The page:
By Rev. Oz Lorentzen on May 11, 2019.
Sayings like, “You don’t get snakes from ropes” remind us of the truism that “like begets like.” Anger will never lead to peace; hatred will never produce love. In discussing spiritual realities with a religious leader, Jesus says that what is born of flesh is flesh and what is born of spirit is spirit. Jesus also said that the flesh profits nothing but that the spirit gives life. “Flesh” corresponds to the human condition, human nature from the bio-physical perspective as a product of environment, training and culture. “Spirit” refers to the awakening, enlivening effect on the human soul of God’s re-creation of the human condition – that is, it refers to the kingdom of God, that which is best, greatest, noblest in humanity. Just as it is possible to mistakenly identify a piece of rope for a snake, especially in dim light, coming around the corner of the barn or shed, so too, it is possible to mistake human effort (the flesh) for the spiritual. But that mistaken identification does not make the rope a snake, and usually we catch our error and adjust our behaviour accordingly. In the spiritual area the same applies; we do not make human effort spiritual by our assessment and assignment.
However, unlike ropes and snakes, it is decidedly difficult to differentiate between what is really spiritual and what is not. The most obvious criterion of the spiritual (apart from Love) is its freedom, unpredictability and absence of human control – like the wind, Jesus says. So Nicodemus, the religious leader Jesus is speaking with, expresses our consternation by asking “How can these things be?”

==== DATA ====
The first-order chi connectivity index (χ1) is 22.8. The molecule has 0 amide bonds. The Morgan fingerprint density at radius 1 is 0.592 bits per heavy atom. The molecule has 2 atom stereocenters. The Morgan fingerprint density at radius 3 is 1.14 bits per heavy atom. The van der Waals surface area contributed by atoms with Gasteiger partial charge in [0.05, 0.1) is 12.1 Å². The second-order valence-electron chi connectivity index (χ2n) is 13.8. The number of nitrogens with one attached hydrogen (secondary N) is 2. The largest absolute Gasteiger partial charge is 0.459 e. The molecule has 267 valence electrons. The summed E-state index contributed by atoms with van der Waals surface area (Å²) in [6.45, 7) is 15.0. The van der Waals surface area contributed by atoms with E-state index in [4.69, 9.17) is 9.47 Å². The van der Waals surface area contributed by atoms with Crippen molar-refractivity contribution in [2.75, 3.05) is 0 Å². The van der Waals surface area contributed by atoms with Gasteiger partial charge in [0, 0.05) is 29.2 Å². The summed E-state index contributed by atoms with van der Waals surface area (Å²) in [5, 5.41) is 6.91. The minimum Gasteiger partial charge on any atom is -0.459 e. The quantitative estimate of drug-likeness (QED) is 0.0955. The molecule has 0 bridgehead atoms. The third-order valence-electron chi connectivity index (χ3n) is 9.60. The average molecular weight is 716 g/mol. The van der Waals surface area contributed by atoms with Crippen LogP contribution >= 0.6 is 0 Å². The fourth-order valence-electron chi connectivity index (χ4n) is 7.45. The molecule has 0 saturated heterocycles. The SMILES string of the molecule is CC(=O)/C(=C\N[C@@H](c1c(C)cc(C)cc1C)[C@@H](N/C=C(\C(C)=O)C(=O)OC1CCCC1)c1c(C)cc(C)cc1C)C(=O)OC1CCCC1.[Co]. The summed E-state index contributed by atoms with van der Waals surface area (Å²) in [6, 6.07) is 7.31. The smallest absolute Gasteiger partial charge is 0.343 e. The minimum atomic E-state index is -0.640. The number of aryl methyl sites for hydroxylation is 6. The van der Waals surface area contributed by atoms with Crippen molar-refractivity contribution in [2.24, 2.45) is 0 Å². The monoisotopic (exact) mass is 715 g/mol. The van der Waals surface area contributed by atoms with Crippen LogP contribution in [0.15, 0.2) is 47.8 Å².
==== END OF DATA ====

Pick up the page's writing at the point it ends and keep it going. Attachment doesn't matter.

How do we (those interested in the spiritual realm) benefit from these typically enigmatic counsels of the spiritual master? I see at least two basic applications. The first is to avoid seeking outcomes that are different in kind from the process, programs and motivation – do not seek to spread love through judgment and criticism; do not seek to promote peace with hate and aggression. Do not claim to meet the needs of others through platitudes and handouts. Do not seek to cure spiritual, mental and emotional needs without spiritual, mental and emotional investment. If there are spiritual needs/issues, they require spiritual intervention/response!
The second is to be honest with ourselves about where we are. We cannot lead anyone farther than we have gone. If our spirituality is a product of human effort (our flesh) we will not be able to lead others into the kingdom of God – that lovely, compelling and exquisite human reality which the Spirit invites us into. How much of our life is characterized by the freedom and openness of the wind? Or are we more or less in control? Does a fresh breeze blow through our lives or is the air pretty stale?
You don’t get a snake from a rope. We need to remember that Jesus reminds us of this basic truth because He desires us to enter into real Life. And He desires that we, entering into Life, should be signposts for others, pointing them to hope, to transformation, to Life, to His Kingdom.
Rev. Oz Lorentzen is from St. Barnabas Anglican Church.
You must be logged in to post a comment.